You might ask yourself “Why would anyone want to have a public synchronizer available to download?” Usually designers just grab a flip-flop from his or her company’s or a standard cell vendor’s library. However, are these handy solutions the best course of action today? Current SoC designs have numerous clock domains providing many opportunities for metastability mischief at the crossings between these domains. Using handy solutions without fully understanding their reliability is dangerous for the design of safety-critical products
Modern flip-flop designs use high Vth transistors to reduce power while maintaining low clock-to-Q delay, but ignore synchronizer performance. Some firms have developed specialized synchronizer standard cells with high mean-time-between failures (MTBF). This measure of reliability depends on the synchronizer’s recovery time-constant tau and vulnerability window Tw. In safety-critical designs, synchronizer MTBF can be improved substantially by reducing tau at the expense of power and clock-to-Q delay. Such specialized designs provide a competitive advantage and are usually considered confidential IP that must be kept hidden.
Keeping the design and performance of these private synchronizers under wraps makes it impossible to compare their performance or establish benchmarks. Engineering students and researchers’ understanding of synchronizer subtleties is hindered.
To overcome these drawbacks our colleagues at Oracle and Southern Illinois University Edwardsville have developed a public synchronizer that provides many benefits:
- Engineers can use the public synchronizer’s extracted netlist to compare a synchronizer MTBF obtained with their in-house analysis tool against that obtained with MetaACE, a Blendics tool verified in silicon.
- Designers can layout the public synchronizer in their current process so that it serves as a benchmark for new designs.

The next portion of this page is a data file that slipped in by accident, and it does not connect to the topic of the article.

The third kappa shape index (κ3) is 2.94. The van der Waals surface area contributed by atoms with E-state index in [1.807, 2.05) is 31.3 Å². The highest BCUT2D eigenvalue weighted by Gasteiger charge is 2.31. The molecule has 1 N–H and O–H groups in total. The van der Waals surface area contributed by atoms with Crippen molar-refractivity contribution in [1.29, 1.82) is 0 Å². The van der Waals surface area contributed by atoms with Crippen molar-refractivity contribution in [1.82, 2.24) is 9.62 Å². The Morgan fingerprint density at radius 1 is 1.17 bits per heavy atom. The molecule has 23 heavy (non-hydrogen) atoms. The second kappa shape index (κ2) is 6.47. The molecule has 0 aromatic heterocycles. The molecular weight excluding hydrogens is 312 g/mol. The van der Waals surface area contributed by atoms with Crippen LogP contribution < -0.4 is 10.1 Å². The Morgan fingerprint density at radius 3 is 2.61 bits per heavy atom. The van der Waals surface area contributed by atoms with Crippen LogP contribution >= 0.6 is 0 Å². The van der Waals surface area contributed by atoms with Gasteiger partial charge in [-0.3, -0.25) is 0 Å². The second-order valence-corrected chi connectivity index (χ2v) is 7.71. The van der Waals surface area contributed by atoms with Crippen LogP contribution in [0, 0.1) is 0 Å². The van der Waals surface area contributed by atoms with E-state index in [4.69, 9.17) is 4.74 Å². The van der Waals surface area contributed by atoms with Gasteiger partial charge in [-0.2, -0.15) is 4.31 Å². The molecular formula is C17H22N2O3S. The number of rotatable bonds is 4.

- Researchers and engineers can use the public synchronizer to investigate the effect of changes in semiconductor processes (P), supply voltages (V), or junction temperatures (T) on MTBF and do this without exposing details of their private synchronizer design.
- Students can use the public synchronizer‘s extracted netlist and the associated FreePDK to study synchronizer design issues.
The above benefits sound useful so let’s look at the Public Synchronizer design. Two cascaded level-sensitive multiplexer-based latches, a master and a slave, were chosen as the basic design and for good testability a Level Sensitive Scan Design (LSSD) was also included. Although a synchronizer and a data flip-flop use this same circuit, the characteristics to be optimized are very different. Ian W. Jones of Oracle Labs, suggested a design based on a standard textbook circuit. George Engel and Sam Dunham, both at Southern Illinois University Edwardsville, optimized transistor sizing for synchronizer service and completed the layout.
This layout and fully extracted netlist were obtained using the FreePDK, a purposely non-manufacturable, Free Open-Access 45nm Process Design Kit and Standard Cell Library from North Carolina State University. The public synchronizer circuit occupies an area of 16 sq μm and possesses a t(CLK−Q) of 55ps. An analysis by the Blendics tool, MetaACE, gave a tau(eff) of 13ps and a Tw of 43fs when the synchronizer was operated from a 1.0 Volt supply. For clock and data rates of 1.5 GHz and a 50% duty cycle, the synchronizer MTBF is 1.6 x 10e6 years assuming 85% of a full clock period is available for synchronizer resolution. A two-stage synchronizer with the same clock rate, data rate and resolution-time assumption would have an MTBF of 5.5 x 10e37 years, a much more prudent value for a safety-critical application with a production volume of a million or more units.
Try the public synchronizer using your process. How does its MTBF compare to what you have been using? If you don’t have a convenient way to measure MTBF download MetaACE LTDand attend the Blendics webinar.